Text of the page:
“I believe that banking institutions are more dangerous to our liberties than standing armies…” Thomas Jefferson

    Only thing I would add is “Standing armies are also, indirectly, banker owned and operated” but he probably knew that.

    Now, keep in mind, that statement was made back before Thomas had an SUV to fill up.

    Couple lessons I’ve gleaned over the years. A. The worlds banking systems are in it for themselves. B. Love ’em or hate ’em, BUT DO NOT FIGHT THEM! For the very currencies the world operates on are solely owned by them. Case in point? Read what it says at the top of the President side of a dollar bill.

    All said, I don’t for a second believe they would ever passively allow deflation to take root, in a digital age of finance/credit/money creation. It’s as simple as crediting every EBT, ATM, Social Security account, Checking account, Master card and American Express card with a $50,000 “rebate”, and free kibbles for Rex. I’ll also add here, I believe we are in the developing stages of von Mises “Crackup Boom.”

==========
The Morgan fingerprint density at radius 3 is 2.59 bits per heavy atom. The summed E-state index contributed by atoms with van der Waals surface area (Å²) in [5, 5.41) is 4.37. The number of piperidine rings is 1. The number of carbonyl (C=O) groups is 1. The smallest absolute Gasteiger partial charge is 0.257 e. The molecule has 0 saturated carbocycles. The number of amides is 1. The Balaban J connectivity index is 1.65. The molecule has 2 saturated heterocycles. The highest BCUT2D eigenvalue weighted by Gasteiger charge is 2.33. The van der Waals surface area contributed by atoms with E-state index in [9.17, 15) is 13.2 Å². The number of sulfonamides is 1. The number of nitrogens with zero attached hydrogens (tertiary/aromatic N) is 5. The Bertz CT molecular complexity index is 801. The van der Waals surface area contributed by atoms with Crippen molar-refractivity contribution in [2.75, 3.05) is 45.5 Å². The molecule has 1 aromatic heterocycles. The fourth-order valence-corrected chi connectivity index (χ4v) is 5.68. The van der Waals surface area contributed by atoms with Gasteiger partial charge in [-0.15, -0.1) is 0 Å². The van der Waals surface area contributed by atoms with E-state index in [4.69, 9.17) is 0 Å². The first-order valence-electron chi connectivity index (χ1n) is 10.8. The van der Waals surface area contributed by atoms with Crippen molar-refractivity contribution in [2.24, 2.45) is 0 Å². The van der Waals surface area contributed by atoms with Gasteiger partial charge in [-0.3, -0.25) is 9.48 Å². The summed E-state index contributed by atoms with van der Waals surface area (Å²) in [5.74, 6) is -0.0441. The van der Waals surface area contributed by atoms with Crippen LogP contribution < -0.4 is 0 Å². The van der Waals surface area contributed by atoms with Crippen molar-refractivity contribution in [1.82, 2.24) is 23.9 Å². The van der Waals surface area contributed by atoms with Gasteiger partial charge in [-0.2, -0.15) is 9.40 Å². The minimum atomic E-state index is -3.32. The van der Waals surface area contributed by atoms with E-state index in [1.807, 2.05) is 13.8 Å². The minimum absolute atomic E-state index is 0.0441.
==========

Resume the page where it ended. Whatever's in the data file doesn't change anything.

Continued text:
In their (TPTB) eyes, I would surmise, the more they “print” the higher precious commodity prices rise, the more “deadwood” is taken out of the consumption markets, leaving what’s left to the “essential personnel” of the world, ie. governments and friends of governments.

    In light of my rantings above, I suggest many pundits have the cart before the horse these days, in that, I see rampant inflation first, then, as all systems break down, deflation, in the sense that the currency and it’s creators are dethroned, and some other wild, man made ruling concoction is enthroned. Wash, rinse, yada, yada.